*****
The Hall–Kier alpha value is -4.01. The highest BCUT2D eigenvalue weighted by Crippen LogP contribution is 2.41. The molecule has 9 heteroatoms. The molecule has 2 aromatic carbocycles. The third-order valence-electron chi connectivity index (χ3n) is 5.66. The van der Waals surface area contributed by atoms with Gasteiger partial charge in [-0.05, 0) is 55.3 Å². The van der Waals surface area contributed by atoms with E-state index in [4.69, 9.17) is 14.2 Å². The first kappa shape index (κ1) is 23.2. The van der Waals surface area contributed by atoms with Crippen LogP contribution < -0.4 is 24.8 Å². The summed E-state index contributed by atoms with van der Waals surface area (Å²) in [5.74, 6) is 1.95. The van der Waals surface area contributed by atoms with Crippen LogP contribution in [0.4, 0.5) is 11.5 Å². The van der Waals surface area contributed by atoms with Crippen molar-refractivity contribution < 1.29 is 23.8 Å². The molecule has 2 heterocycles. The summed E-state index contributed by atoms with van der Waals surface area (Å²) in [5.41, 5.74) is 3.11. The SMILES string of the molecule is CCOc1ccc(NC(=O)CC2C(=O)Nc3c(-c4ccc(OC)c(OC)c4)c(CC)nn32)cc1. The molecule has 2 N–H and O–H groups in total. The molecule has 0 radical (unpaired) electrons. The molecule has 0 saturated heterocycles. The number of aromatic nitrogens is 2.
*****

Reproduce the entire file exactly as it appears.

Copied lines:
The Hall–Kier alpha value is -4.01. The highest BCUT2D eigenvalue weighted by Crippen LogP contribution is 2.41. The molecule has 9 heteroatoms. The molecule has 2 aromatic carbocycles. The third-order valence-electron chi connectivity index (χ3n) is 5.66. The van der Waals surface area contributed by atoms with Gasteiger partial charge in [-0.05, 0) is 55.3 Å². The van der Waals surface area contributed by atoms with E-state index in [4.69, 9.17) is 14.2 Å². The first kappa shape index (κ1) is 23.2. The van der Waals surface area contributed by atoms with Crippen LogP contribution < -0.4 is 24.8 Å². The summed E-state index contributed by atoms with van der Waals surface area (Å²) in [5.74, 6) is 1.95. The van der Waals surface area contributed by atoms with Crippen LogP contribution in [0.4, 0.5) is 11.5 Å². The van der Waals surface area contributed by atoms with Crippen molar-refractivity contribution < 1.29 is 23.8 Å². The molecule has 2 heterocycles. The summed E-state index contributed by atoms with van der Waals surface area (Å²) in [5.41, 5.74) is 3.11. The SMILES string of the molecule is CCOc1ccc(NC(=O)CC2C(=O)Nc3c(-c4ccc(OC)c(OC)c4)c(CC)nn32)cc1. The molecule has 2 N–H and O–H groups in total. The molecule has 0 radical (unpaired) electrons. The molecule has 0 saturated heterocycles. The number of aromatic nitrogens is 2.